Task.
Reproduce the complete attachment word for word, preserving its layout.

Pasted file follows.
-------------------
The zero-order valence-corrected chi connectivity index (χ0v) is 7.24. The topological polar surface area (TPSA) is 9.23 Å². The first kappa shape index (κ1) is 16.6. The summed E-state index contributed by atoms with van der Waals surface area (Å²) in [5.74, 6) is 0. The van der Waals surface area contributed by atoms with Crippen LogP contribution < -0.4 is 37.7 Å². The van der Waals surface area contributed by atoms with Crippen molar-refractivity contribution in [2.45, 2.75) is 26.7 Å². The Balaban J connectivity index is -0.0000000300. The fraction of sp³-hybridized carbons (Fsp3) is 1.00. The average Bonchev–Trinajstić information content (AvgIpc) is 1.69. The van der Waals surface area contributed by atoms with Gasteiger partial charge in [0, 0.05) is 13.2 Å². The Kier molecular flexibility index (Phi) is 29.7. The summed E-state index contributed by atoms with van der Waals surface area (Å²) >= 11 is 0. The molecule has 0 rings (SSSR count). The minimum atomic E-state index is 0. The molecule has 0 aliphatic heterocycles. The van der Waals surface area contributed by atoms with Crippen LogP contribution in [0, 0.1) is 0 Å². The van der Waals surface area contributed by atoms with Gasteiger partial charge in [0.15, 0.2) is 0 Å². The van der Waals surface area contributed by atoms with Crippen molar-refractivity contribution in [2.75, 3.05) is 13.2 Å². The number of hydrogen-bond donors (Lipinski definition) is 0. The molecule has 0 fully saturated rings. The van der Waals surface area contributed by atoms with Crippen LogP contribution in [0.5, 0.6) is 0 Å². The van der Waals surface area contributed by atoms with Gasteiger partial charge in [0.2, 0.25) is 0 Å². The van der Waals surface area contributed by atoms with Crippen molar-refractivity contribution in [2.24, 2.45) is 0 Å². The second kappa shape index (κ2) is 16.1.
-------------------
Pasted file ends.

The zero-order valence-corrected chi connectivity index (χ0v) is 7.24. The topological polar surface area (TPSA) is 9.23 Å². The first kappa shape index (κ1) is 16.6. The summed E-state index contributed by atoms with van der Waals surface area (Å²) in [5.74, 6) is 0. The van der Waals surface area contributed by atoms with Crippen LogP contribution < -0.4 is 37.7 Å². The van der Waals surface area contributed by atoms with Crippen molar-refractivity contribution in [2.45, 2.75) is 26.7 Å². The Balaban J connectivity index is -0.0000000300. The fraction of sp³-hybridized carbons (Fsp3) is 1.00. The average Bonchev–Trinajstić information content (AvgIpc) is 1.69. The van der Waals surface area contributed by atoms with Gasteiger partial charge in [0, 0.05) is 13.2 Å². The Kier molecular flexibility index (Phi) is 29.7. The summed E-state index contributed by atoms with van der Waals surface area (Å²) >= 11 is 0. The molecule has 0 rings (SSSR count). The minimum atomic E-state index is 0. The molecule has 0 aliphatic heterocycles. The van der Waals surface area contributed by atoms with Crippen LogP contribution in [0, 0.1) is 0 Å². The van der Waals surface area contributed by atoms with Gasteiger partial charge in [0.15, 0.2) is 0 Å². The van der Waals surface area contributed by atoms with Crippen molar-refractivity contribution in [2.75, 3.05) is 13.2 Å². The number of hydrogen-bond donors (Lipinski definition) is 0. The molecule has 0 fully saturated rings. The van der Waals surface area contributed by atoms with Crippen LogP contribution in [0.5, 0.6) is 0 Å². The van der Waals surface area contributed by atoms with Gasteiger partial charge in [0.2, 0.25) is 0 Å². The van der Waals surface area contributed by atoms with Crippen molar-refractivity contribution in [2.24, 2.45) is 0 Å². The second kappa shape index (κ2) is 16.1.